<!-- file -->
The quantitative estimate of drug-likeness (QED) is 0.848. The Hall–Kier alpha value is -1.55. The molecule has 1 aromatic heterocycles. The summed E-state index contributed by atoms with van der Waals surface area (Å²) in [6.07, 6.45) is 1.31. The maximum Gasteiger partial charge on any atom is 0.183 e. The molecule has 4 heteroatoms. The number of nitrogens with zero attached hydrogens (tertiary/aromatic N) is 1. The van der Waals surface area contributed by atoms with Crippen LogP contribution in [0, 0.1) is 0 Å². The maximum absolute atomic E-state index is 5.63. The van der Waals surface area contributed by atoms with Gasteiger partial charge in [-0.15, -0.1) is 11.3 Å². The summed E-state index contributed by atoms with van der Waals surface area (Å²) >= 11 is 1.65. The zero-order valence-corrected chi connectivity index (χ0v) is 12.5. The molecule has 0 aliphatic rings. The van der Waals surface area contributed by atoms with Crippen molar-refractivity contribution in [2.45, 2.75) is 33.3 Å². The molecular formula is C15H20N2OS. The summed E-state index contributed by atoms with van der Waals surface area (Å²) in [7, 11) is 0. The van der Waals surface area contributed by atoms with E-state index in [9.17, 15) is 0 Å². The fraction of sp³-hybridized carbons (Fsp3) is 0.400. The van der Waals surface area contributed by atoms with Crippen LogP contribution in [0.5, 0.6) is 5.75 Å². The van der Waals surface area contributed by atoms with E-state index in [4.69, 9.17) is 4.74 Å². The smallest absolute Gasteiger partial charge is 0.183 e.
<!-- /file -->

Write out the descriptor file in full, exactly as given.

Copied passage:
The quantitative estimate of drug-likeness (QED) is 0.848. The Hall–Kier alpha value is -1.55. The molecule has 1 aromatic heterocycles. The summed E-state index contributed by atoms with van der Waals surface area (Å²) in [6.07, 6.45) is 1.31. The maximum Gasteiger partial charge on any atom is 0.183 e. The molecule has 4 heteroatoms. The number of nitrogens with zero attached hydrogens (tertiary/aromatic N) is 1. The van der Waals surface area contributed by atoms with Crippen LogP contribution in [0, 0.1) is 0 Å². The maximum absolute atomic E-state index is 5.63. The van der Waals surface area contributed by atoms with Gasteiger partial charge in [-0.15, -0.1) is 11.3 Å². The summed E-state index contributed by atoms with van der Waals surface area (Å²) >= 11 is 1.65. The zero-order valence-corrected chi connectivity index (χ0v) is 12.5. The molecule has 0 aliphatic rings. The van der Waals surface area contributed by atoms with Crippen molar-refractivity contribution in [2.45, 2.75) is 33.3 Å². The molecular formula is C15H20N2OS. The summed E-state index contributed by atoms with van der Waals surface area (Å²) in [7, 11) is 0. The van der Waals surface area contributed by atoms with E-state index in [9.17, 15) is 0 Å². The fraction of sp³-hybridized carbons (Fsp3) is 0.400. The van der Waals surface area contributed by atoms with Crippen LogP contribution in [0.5, 0.6) is 5.75 Å². The van der Waals surface area contributed by atoms with E-state index in [4.69, 9.17) is 4.74 Å². The smallest absolute Gasteiger partial charge is 0.183 e.